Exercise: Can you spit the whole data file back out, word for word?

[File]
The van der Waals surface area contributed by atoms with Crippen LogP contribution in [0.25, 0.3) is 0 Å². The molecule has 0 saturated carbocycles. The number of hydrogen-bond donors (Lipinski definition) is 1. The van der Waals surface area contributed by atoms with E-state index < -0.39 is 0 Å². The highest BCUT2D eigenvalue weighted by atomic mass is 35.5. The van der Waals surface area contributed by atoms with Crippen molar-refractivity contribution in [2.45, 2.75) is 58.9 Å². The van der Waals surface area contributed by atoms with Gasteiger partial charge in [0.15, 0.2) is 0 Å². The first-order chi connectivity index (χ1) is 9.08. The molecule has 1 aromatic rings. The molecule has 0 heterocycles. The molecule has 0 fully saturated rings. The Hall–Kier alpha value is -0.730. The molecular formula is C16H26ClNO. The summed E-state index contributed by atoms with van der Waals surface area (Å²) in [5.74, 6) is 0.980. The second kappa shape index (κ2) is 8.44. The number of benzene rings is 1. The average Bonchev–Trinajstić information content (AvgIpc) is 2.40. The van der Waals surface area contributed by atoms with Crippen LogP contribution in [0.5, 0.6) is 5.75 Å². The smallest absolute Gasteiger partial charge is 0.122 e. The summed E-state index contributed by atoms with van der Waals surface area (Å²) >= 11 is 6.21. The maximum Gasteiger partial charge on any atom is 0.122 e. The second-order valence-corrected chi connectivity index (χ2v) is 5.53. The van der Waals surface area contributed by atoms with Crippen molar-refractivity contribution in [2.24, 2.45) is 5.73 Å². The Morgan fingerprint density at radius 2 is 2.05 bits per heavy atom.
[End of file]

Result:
The van der Waals surface area contributed by atoms with Crippen LogP contribution in [0.25, 0.3) is 0 Å². The molecule has 0 saturated carbocycles. The number of hydrogen-bond donors (Lipinski definition) is 1. The van der Waals surface area contributed by atoms with E-state index < -0.39 is 0 Å². The highest BCUT2D eigenvalue weighted by atomic mass is 35.5. The van der Waals surface area contributed by atoms with Crippen molar-refractivity contribution in [2.45, 2.75) is 58.9 Å². The van der Waals surface area contributed by atoms with Gasteiger partial charge in [0.15, 0.2) is 0 Å². The first-order chi connectivity index (χ1) is 9.08. The molecule has 1 aromatic rings. The molecule has 0 heterocycles. The molecule has 0 fully saturated rings. The Hall–Kier alpha value is -0.730. The molecular formula is C16H26ClNO. The summed E-state index contributed by atoms with van der Waals surface area (Å²) in [5.74, 6) is 0.980. The second kappa shape index (κ2) is 8.44. The number of benzene rings is 1. The average Bonchev–Trinajstić information content (AvgIpc) is 2.40. The van der Waals surface area contributed by atoms with Crippen LogP contribution in [0.5, 0.6) is 5.75 Å². The smallest absolute Gasteiger partial charge is 0.122 e. The summed E-state index contributed by atoms with van der Waals surface area (Å²) >= 11 is 6.21. The maximum Gasteiger partial charge on any atom is 0.122 e. The second-order valence-corrected chi connectivity index (χ2v) is 5.53. The van der Waals surface area contributed by atoms with Crippen molar-refractivity contribution in [2.24, 2.45) is 5.73 Å². The Morgan fingerprint density at radius 2 is 2.05 bits per heavy atom.